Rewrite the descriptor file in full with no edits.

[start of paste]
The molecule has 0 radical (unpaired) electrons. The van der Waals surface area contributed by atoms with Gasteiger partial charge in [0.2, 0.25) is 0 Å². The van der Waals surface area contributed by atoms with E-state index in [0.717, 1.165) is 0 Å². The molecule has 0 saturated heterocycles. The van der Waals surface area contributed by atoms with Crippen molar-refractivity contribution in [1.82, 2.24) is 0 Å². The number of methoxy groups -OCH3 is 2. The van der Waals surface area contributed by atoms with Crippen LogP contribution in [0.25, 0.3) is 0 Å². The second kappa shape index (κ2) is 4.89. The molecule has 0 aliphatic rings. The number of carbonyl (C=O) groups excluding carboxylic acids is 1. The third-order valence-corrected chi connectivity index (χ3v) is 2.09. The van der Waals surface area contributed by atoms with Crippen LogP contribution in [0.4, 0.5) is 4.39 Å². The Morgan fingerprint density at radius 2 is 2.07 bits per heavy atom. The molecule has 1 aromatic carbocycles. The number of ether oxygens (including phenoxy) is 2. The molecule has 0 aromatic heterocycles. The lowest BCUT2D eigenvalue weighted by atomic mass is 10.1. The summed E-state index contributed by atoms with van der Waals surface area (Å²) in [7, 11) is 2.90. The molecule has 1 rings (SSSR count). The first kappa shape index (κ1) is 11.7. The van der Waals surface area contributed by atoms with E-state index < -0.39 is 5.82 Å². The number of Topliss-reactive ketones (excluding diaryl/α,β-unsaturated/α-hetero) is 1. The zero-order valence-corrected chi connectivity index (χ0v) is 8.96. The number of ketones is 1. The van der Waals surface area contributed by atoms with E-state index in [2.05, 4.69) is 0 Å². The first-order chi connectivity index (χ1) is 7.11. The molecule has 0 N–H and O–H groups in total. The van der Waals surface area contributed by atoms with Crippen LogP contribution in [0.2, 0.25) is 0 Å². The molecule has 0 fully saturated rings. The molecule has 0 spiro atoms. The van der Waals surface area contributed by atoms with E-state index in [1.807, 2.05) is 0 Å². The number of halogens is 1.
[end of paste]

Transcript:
The molecule has 0 radical (unpaired) electrons. The van der Waals surface area contributed by atoms with Gasteiger partial charge in [0.2, 0.25) is 0 Å². The van der Waals surface area contributed by atoms with E-state index in [0.717, 1.165) is 0 Å². The molecule has 0 saturated heterocycles. The van der Waals surface area contributed by atoms with Crippen molar-refractivity contribution in [1.82, 2.24) is 0 Å². The number of methoxy groups -OCH3 is 2. The van der Waals surface area contributed by atoms with Crippen LogP contribution in [0.25, 0.3) is 0 Å². The second kappa shape index (κ2) is 4.89. The molecule has 0 aliphatic rings. The number of carbonyl (C=O) groups excluding carboxylic acids is 1. The third-order valence-corrected chi connectivity index (χ3v) is 2.09. The van der Waals surface area contributed by atoms with Crippen LogP contribution in [0.4, 0.5) is 4.39 Å². The Morgan fingerprint density at radius 2 is 2.07 bits per heavy atom. The molecule has 1 aromatic carbocycles. The number of ether oxygens (including phenoxy) is 2. The molecule has 0 aromatic heterocycles. The lowest BCUT2D eigenvalue weighted by atomic mass is 10.1. The summed E-state index contributed by atoms with van der Waals surface area (Å²) in [7, 11) is 2.90. The molecule has 1 rings (SSSR count). The first kappa shape index (κ1) is 11.7. The van der Waals surface area contributed by atoms with E-state index < -0.39 is 5.82 Å². The number of Topliss-reactive ketones (excluding diaryl/α,β-unsaturated/α-hetero) is 1. The zero-order valence-corrected chi connectivity index (χ0v) is 8.96. The number of ketones is 1. The van der Waals surface area contributed by atoms with E-state index in [2.05, 4.69) is 0 Å². The first-order chi connectivity index (χ1) is 7.11. The molecule has 0 N–H and O–H groups in total. The van der Waals surface area contributed by atoms with Crippen LogP contribution in [0.2, 0.25) is 0 Å². The molecule has 0 fully saturated rings. The molecule has 0 spiro atoms. The van der Waals surface area contributed by atoms with E-state index in [1.807, 2.05) is 0 Å². The number of halogens is 1.